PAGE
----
After one of the most lackluster launches in videogame history, the 3DS struggled to create a software lineup that was worth a damn in 2011. Since I need to fill these next few months somehow, listen to me talk about what I would consider to be the 4 biggest 3DS titles, or at least the 4 biggest ones that I care about. And I don’t see a better place to start than The Legend of Zelda: Ocarina of Time 3D. As someone who didn’t grow up with this game, and only played a portion of it 3 years ago, let’s see if this classic holds up.
Legend of Zelda: Ocarina of Time 3D Review
Release Date: 6/19/2011
The Legend of Zelda: Ocarina of Time 3D places you in the tunic of a lad named Link, a 10-year-old boy who is sent off on a quest to save the mystical land of Hyrule. You are guided on this journey by a fairy named Navi, your guide and the operator of this game’s lock on system, for fighting enemies, which is only hindered by occasionally locking on to the wrong enemy. And there is also the possible result of a soreness in one’s palm after locking on to a single target for five or so minutes. It is rather annoying and shows an inherent flaw with the system’s design that could have been amended by the system having more curved edges, but the Circle Pad Pro proved that the 3DS shipped prematurely, so this seems minor in comparison. Speaking of system’s design, the whole 3D aspect works well, depth is a lot easier to see and it is more enjoyable to play with it on, assuming that you don’t move your head from the 10 degree angle that the 3D effects. The game also makes use of the system’s Gyroscopic controls, which works well for aiming, but completely ruins the 3D aspect.
However, the game remains fully enjoyable without the 3D, the upped resolution of every object in the game really helps give the world life, but that is also helped by a wonderful soundtrack, ranging from catchy beats ambient tracks, or dramatic ballads, it’s all there. This is also helped by all around good design in terms of levels, enemies, and unique environments overall. Of the 11 main and side dungeons, all of them have a unique look, even dungeons located in the same area offer enough creativity in their design to remove any notion of repetition. even though the formula of find map, compass, dungeon item, and boss key is present in most of them, it never feels samey. And to argue with a semi-popular criticism, the dungeon items used on the boss do make sense, with the arguable exception of the Shadow Temple, but the hover boots were pretty pointless in the end. Okay, a boomerang is used against a giant jellyfish, but at least you don’t need to spend 2 minutes on each boss to figure out how you should kill them. Although the game is not always that self explanatory. A good bit of the 20-25 hour campaign will be spent wandering around and wondering what you are suppose to do, where to go. How would you even figure out that you can catch a fish in a bottle and a whale will eat it along with Link? This can be rebutted due to the internet, but just because a lot of things in the game are common knowledge, that does not make them excusable. I won’t hamper a game for not having a button guide, because you can figure out how they work by pressing them, but what 10-year-old had the patience to find even half of the Golden Skulltulas to get a bigger wallet and heart piece.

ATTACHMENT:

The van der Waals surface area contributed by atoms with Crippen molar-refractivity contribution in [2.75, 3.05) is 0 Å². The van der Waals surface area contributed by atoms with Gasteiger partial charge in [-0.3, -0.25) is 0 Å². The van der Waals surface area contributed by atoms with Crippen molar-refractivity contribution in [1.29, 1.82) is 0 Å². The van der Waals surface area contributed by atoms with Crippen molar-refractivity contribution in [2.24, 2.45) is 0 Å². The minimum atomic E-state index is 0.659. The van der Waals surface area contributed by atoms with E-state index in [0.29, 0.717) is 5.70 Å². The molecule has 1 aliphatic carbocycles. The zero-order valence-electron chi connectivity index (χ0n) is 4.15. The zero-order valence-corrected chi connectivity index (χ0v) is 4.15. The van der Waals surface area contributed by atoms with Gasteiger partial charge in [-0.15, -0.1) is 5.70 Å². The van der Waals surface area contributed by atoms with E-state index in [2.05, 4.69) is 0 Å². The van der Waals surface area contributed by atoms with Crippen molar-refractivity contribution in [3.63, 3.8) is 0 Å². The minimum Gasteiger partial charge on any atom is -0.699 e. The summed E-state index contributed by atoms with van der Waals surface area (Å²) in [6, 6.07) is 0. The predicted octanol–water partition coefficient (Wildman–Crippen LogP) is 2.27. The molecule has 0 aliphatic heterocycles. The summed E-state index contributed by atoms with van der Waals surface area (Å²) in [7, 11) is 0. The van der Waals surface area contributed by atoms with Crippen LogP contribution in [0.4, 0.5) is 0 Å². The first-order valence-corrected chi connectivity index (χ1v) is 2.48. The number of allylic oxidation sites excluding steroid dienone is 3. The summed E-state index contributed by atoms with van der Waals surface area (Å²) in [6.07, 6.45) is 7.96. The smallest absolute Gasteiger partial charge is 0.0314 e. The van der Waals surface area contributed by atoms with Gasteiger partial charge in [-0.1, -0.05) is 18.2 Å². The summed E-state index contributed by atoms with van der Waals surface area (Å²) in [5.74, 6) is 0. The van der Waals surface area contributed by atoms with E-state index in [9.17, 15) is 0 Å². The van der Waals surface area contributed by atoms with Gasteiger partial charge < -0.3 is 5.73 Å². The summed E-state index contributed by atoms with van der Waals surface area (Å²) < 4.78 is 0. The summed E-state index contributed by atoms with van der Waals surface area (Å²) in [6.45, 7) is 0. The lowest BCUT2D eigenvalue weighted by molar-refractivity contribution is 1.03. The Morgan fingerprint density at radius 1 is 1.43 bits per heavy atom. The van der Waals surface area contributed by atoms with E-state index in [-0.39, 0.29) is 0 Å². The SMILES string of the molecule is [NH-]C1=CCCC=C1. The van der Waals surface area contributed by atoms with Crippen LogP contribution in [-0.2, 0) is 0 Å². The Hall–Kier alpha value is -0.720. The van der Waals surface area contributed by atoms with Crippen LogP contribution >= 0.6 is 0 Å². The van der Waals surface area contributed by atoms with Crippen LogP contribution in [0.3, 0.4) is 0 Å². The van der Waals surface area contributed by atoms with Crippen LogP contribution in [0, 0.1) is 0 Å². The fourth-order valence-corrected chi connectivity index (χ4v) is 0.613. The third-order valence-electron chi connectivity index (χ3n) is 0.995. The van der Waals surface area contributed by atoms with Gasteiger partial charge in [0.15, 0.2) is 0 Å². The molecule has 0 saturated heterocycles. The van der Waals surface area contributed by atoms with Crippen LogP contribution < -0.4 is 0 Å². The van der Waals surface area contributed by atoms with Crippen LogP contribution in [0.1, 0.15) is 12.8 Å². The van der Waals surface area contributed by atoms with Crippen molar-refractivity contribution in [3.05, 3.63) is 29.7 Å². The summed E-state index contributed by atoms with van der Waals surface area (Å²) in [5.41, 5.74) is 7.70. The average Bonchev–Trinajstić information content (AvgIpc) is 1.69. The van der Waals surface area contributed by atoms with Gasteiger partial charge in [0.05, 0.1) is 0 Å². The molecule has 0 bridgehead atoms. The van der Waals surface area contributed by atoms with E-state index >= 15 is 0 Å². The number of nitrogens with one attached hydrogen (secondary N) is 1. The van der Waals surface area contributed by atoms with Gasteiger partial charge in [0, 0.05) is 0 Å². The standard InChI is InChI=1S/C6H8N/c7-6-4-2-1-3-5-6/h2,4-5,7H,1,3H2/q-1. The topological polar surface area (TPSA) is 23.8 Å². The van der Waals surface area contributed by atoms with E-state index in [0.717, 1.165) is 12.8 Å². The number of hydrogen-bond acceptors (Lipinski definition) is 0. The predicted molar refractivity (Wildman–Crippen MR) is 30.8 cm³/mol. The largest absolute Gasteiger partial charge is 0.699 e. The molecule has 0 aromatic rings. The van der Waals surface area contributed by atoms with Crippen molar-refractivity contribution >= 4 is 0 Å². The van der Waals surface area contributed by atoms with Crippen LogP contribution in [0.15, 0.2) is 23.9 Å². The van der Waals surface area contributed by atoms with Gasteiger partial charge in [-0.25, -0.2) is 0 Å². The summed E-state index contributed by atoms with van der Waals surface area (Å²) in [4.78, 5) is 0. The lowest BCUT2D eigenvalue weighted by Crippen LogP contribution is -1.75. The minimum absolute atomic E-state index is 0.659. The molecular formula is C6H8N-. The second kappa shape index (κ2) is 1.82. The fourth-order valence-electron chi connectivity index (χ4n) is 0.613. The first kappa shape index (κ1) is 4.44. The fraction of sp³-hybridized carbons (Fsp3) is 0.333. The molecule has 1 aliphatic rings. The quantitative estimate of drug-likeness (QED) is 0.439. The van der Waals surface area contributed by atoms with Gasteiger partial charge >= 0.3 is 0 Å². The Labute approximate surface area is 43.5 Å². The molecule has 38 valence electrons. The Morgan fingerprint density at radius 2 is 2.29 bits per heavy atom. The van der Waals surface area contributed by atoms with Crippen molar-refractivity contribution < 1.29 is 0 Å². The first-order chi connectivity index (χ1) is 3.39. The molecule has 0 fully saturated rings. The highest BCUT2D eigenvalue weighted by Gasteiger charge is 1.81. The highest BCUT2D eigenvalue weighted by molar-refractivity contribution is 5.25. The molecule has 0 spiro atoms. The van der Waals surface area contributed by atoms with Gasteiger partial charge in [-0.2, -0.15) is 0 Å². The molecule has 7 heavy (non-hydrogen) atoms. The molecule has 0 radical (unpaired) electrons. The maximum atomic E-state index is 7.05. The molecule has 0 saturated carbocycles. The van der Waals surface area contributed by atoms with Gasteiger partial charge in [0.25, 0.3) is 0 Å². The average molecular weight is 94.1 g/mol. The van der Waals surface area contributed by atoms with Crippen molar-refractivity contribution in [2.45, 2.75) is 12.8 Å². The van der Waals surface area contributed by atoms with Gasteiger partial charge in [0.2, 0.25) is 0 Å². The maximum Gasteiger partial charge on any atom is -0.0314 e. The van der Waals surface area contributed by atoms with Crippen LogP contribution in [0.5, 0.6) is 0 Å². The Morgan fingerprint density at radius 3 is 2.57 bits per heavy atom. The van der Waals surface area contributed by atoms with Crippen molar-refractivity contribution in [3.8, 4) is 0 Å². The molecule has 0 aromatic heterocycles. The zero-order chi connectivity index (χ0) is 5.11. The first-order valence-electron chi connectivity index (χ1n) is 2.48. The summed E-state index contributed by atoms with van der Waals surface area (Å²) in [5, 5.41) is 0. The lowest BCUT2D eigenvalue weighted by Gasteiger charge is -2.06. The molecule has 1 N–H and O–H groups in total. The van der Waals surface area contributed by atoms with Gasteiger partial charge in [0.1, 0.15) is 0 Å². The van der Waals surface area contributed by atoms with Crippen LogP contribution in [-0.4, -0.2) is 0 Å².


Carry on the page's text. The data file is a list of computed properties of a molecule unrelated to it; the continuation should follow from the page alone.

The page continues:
Throughout the game you will traverse this world in what was originally a large and expansive world, and still feels like it. You explore the land from two points in time, as a youth who is launched into this new and foreign world, and as a young man who must save this now doomed kingdom from the cruel king of Hyrule’s desert, Ganondorf. From there it is a collect the colored gems and sages to “save Yo Grrrl” plot, although the girl in question really never needs saving until then end due to a plot twist that is completely common knowledge to anyone who played Super Smash Brothers Melee. the entire plot is simplistic once you think about it, but this was made in 1998, when storytelling in games was just coming into its own, and since the game was rebuilt multiple times, I can understand why the plot was kept simplistic, and we still got Majora’s Mask’s unnerving narrative and world from the leftovers, so I can forgive it..
Overall, The Legend of Zelda: Ocarina of Time 3D is a well executed re-release of a classic, complete with new visuals and control schemes. It remains great despite the 13 years since its release, with its solid overall design, it is only hindered by an overlooked aspect of the 3DS’ physical design and some general aspects that come with being a game that old.
An impressive product, won’t always astound due to a fair number of flaws, but is very enjoyable and worth a purchase.
//Fun fact, I actually wrote this piece back in December! I originally planned to use this as a backup, but even when I missed a week, I was too stubborn to post it. So yeah, OoT is a great game, and kinda tough to talk about, enjoy these last 3 BRRs, because then you will only get 2 posts a week.